“I just tried to make my little talk to the Lord but it was wasted, I think,” Dorsey tells the audience.

“And ladies and gentlemen, believe it or not, I started singing right then and there: ‘Precious Lord, take my hand,’ ” Dorsey continues, launching into song at the end of his story.

Nierenberg’s other main character was Mother Willie Mae Ford Smith, one of gospel’s pioneering female ministers and performers, and a mentor to younger singers.

“It’s just a feeling within; you can’t help yourself,” Smith says in the film, describing the experience of singing gospel. “It goes between the marrow and the bone. It just makes you feel like you want to — you hear me say I want to fly away somewhere? I feel like I can fly away!”

Nierenberg, a 28-year-old Jewish man, knew almost nothing about gospel before he started Say Amen, Somebody; he spent a year in black churches in New York, Chicago and St. Louis, listening to the music, getting to know the performers and earning their trust before he began filming. And that’s how he came to capture his subjects accurately, says Dr. Rhea Combs.

“He is coming in as a collaborator with them, as opposed to this notion or feeling of voyeurism,” she says. “He is understanding the dynamics at play and he has a sensitivity to the story and the people — truly to the people — and respects them. And I think that that respect is then reflected in the way in which the film is produced and directed.”

Combs is curator of photography and film at the Smithsonian National Museum of African American History and Culture, which helped fund the restoration of Say Amen, Somebody. She says another thing that sets the film apart is its focus on female performers; Nierenberg says the women faced opposition from both the Church and their families

“They were bucking the system when it came to performing their music in churches,” he says. “Ministers didn’t want them there. And they insisted; they pursued it nonetheless.”

In the film, Mother Smith talks about her husband’s resistance to her traveling; Delois Barrett Campbell’s husband objects, too.

“You know, Frank, this has been my life dream to go abroad,” Barrett says to her husband in one scene. “From a childhood day I dreamed of being a great singer, and singing over in Europe. And now that the chance has come, to just stop and [not] be able to fulfill my dream when it is really coming into reality — it would be quite a letdown to me.”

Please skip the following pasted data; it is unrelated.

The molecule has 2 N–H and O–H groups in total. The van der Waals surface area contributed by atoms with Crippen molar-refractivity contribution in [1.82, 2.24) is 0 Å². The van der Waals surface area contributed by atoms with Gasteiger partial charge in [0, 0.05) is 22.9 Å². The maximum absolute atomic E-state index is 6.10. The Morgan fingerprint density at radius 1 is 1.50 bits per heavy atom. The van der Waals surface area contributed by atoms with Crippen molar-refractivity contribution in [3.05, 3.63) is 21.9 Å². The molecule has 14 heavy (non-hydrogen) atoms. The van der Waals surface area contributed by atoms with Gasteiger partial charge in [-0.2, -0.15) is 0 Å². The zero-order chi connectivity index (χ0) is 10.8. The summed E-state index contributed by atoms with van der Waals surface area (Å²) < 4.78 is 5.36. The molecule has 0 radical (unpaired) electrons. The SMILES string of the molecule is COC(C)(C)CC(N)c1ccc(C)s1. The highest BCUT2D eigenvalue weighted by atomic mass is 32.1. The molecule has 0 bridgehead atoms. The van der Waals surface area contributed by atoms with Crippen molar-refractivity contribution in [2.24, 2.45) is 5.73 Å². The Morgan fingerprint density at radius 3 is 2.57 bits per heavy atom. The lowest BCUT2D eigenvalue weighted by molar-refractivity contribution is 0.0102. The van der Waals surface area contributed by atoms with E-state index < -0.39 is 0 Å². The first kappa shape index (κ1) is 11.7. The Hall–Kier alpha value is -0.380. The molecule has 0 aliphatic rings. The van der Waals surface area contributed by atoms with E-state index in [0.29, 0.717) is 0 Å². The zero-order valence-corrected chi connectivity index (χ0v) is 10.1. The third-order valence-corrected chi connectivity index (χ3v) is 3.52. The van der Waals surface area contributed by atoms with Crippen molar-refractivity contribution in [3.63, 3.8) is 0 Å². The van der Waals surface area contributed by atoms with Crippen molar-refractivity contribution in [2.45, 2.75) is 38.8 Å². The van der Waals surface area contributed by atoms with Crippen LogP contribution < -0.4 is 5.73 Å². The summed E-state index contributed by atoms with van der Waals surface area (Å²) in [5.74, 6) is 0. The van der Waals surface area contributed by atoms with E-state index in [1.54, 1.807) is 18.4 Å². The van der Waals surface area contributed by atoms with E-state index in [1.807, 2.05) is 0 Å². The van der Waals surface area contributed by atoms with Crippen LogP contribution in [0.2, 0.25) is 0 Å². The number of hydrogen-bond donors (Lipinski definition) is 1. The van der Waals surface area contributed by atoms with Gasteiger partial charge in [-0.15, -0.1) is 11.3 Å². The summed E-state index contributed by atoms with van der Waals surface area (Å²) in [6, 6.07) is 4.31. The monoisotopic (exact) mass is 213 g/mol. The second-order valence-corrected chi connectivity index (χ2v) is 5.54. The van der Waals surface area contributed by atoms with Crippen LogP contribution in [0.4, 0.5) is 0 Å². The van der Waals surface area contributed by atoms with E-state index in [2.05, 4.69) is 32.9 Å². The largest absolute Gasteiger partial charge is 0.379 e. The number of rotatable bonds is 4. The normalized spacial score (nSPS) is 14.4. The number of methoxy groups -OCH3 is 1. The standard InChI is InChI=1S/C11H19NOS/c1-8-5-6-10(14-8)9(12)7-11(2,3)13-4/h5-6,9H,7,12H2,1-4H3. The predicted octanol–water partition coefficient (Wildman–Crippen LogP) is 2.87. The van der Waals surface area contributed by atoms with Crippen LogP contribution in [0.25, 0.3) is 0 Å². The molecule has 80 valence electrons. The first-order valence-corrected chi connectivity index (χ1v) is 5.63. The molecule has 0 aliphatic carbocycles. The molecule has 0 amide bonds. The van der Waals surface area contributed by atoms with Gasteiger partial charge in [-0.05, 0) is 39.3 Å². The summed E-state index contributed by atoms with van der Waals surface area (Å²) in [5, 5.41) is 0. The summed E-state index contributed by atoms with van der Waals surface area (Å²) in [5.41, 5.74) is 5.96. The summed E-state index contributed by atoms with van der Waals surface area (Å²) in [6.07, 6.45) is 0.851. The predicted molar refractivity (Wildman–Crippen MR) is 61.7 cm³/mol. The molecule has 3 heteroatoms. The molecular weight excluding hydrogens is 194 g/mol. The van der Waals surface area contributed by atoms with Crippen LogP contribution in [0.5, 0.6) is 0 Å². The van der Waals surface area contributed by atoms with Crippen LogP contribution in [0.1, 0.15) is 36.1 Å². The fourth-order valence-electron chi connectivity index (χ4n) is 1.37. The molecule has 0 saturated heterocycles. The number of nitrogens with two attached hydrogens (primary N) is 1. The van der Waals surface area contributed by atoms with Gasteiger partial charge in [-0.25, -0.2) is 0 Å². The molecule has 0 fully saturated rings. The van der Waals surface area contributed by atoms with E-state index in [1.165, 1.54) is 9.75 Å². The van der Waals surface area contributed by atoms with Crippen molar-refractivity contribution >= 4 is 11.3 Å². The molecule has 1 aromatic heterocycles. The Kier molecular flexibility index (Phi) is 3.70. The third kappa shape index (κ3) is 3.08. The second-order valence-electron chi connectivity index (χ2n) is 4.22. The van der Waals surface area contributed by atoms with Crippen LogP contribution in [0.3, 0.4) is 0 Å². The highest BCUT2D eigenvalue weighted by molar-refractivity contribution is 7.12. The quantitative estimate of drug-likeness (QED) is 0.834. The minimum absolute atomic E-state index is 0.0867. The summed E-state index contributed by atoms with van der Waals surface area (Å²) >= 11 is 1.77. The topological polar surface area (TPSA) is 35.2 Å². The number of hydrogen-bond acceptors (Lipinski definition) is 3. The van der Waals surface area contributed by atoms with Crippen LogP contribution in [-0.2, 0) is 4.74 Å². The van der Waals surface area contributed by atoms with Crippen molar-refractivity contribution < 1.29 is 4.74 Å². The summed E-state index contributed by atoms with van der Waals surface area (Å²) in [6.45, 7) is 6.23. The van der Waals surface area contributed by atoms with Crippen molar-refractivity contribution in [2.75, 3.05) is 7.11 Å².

Nierenberg’s documentary catches these performers in their homes and at two events: the National Convention of Gospel Choirs and Choruses and a tribute to Mother Willie Mae Ford Smith that Nierenberg helped put together.

“You have this kind of new tradition of people singing and re-invigorating gospel music in a different sort of way,” she says. “You have the Barrett Sisters; you have the O’Neal Twins. You have this kind of inter-generational blending, and we’re seeing that in this film, where there is this sort of critical moment within the tradition of gospel music — sort of this passing of the torch, if you will.”

For his part, Nierenberg is grateful for the restoration of Say Amen, Somebody because of what it might mean for new audiences, especially because the film’s central figures are no longer with us: Thomas A. Dorsey died in 1993 and Mother Willie Mae Ford Smith died the following year.

“When I saw the film after it was restored, it felt like a new film completely,” he says. “And I think the real treasure for me is the legacy of the film and how it will carry forward gospel music and allow people for generations to experience this music: at this time and place and [with] those people that really created it.”

Critic’s Choice: ‘Say Amen, Somebody’ sings the praises of gospel music

Sep. 12, 2019 11:18 AM PT

What has been a very good year for the live performance of gospel music on film is about to get better. First came the release of “Amazing Grace,” the record of a legendary 1972 Aretha Franklin gospel performance, and now comes the re-release of the joyous 1982 documentary, “Say Amen, Somebody.”

Directed by George T. Nierenberg, “Say Amen” mixes emotionally powerful performance footage by some renowned gospel names and cinema vérité footage of the singers in their off-stage lives.

Heard and seen are legends such as Thomas A. Dorsey, often considered the creator of gospel and responsible for classics like “Take My Hand, Precious Lord,” and the formidable singer Willie Mae Ford Smith. Another generation, represented by the Barrett sisters, the O’Neal twins and Zella Jackson Price are also heard to excellent effect.